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Jen Humphrey
KU Natural History Museum
785-864-2344

Natural History Museum offers renewable energy event

Mon, 02/10/2014

LAWRENCE — The University of Kansas Natural History Museum invites the public to shrug off the dreary winter weather and start thinking about sun, wind and water — and the energy they provide. The museum will offer Science Saturday: Renewable Energy from 1 p.m. to 3 p.m. Saturday, Feb. 15, at the museum.

The event will feature several hands-on activities about renewable energy. There will be solar energy demonstrations that show how solar power works — and doesn’t — with different light sources, provided by Cromwell Solar. The Westar Energy Green Team will demonstrate wind energy and share how to make birdhouses from recycled utility poles. About 10 of the birdhouses will be given away during the event.

Plus, School of Engineering faculty and students will share examples of alternative fuel sources for automobiles.

The free event is a part of the museum’s Science Saturday monthly series for children and families. It is made possible by a support from Cromwell Solar.



When looking to tackle the issue of obesity in rural America, where should we start? The answer is not what you might think. Empathy, says Christie Befort, an associate professor at KU who has just won a $10 million award from the Patient-Centered Outcomes Research Institute to investigate solutions to rural obesity. Many physicians are embarrassed talking about weight—especially in a small town where everybody knows each other, Befort says. By providing obesity treatment options in rural primary care, she plans to start a conversation, and maybe a revolution, in rural health care. For more details on Befort's efforts, check out the 2015 Chancellor's Report: http://bit.ly/1D5A5MO and her video: http://bit.ly/1C5xYZa Tags: #KUcommunities #Obesity #Health #Rural #Midwest Patient-Centered Outcomes Research Institute - PCORI

#exploreKU with music - @wethegriswolds played an afternoon acoustic set for students in the @KUunion today. ❤️🎶💙 http://t.co/IwQoKDokLn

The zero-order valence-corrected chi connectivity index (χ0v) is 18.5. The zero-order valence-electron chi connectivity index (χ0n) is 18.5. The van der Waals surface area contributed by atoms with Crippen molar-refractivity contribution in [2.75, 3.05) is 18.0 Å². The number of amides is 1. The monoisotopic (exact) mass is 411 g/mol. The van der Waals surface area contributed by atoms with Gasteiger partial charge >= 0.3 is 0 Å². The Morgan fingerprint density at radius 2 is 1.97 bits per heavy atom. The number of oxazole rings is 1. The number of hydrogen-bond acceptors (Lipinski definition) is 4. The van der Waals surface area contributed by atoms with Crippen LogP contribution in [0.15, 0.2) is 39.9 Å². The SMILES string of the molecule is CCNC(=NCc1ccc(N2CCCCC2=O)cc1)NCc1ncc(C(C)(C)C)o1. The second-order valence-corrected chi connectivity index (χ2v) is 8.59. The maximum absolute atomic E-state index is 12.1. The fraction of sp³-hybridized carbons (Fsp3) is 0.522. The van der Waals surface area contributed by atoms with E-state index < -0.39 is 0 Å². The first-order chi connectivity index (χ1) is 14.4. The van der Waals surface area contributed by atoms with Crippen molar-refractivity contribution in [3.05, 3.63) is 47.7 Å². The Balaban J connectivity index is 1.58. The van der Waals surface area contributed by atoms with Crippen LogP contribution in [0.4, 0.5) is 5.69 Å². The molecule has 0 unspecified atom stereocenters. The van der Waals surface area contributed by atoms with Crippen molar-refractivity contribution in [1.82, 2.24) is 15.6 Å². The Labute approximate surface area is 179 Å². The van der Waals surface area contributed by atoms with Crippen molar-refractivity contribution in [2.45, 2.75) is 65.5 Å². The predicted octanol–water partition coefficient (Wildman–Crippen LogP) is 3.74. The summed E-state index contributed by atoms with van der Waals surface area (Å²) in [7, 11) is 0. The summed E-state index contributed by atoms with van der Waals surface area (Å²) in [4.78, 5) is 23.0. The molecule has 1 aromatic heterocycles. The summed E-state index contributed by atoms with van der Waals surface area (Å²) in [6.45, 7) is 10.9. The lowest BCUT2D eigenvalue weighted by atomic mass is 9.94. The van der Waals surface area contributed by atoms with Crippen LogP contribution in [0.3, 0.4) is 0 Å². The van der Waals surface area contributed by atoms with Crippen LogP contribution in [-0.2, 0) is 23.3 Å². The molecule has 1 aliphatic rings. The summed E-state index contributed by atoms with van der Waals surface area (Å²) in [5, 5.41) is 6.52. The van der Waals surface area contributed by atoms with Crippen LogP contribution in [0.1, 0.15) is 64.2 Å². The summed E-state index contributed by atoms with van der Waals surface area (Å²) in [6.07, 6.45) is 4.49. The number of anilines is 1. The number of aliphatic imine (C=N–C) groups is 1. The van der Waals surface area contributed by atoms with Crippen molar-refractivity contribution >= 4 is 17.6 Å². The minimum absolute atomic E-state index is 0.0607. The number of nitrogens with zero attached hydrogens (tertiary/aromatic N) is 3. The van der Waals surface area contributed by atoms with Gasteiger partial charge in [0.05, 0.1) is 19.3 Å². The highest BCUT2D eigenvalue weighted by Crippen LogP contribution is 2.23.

Explore KU: Experience a KU Men's Basketball tradition It’s explosive. It’s dramatic. It’s intimidating. It’s a KU tradition (see more at http://bit.ly/KUtraditions) simply known as the Confetti Toss. But it creates a primal eruption of fan enthusiasm at the opening of every KU men’s basketball game at Allen Fieldhouse. It starts as the visiting team is introduced on court. The KU student section is visibly bored and unimpressed. The entire section under the north basket holds up University Daily Kansans — making the point they’d rather read the newspaper than even look at the other team. They shake and rustle the student newspapers. Then the moment they were waiting for arrives — the Jayhawks enter the court. All Rock Chalk breaks loose. Newspapers, confetti and thousands of thundering voices soar into already charged atmosphere of KU’s hallowed basketball arena. The confetti hits its high point, near the banner on the north wall reading “Pay Heed, All Who Enter: Beware of the Phog.” And the confetti rains back into the stands, onto the court and into the memories of all at hand. It’s time to play.


One of 34 U.S. public institutions in the prestigious Association of American Universities
26 prestigious Rhodes Scholars — more than all other Kansas colleges combined
Nearly $290 million in financial aid annually
46 nationally ranked graduate programs.
—U.S. News & World Report
Top 50 nationwide for size of library collection.
—ALA
23rd nationwide for service to veterans —"Best for Vets," Military Times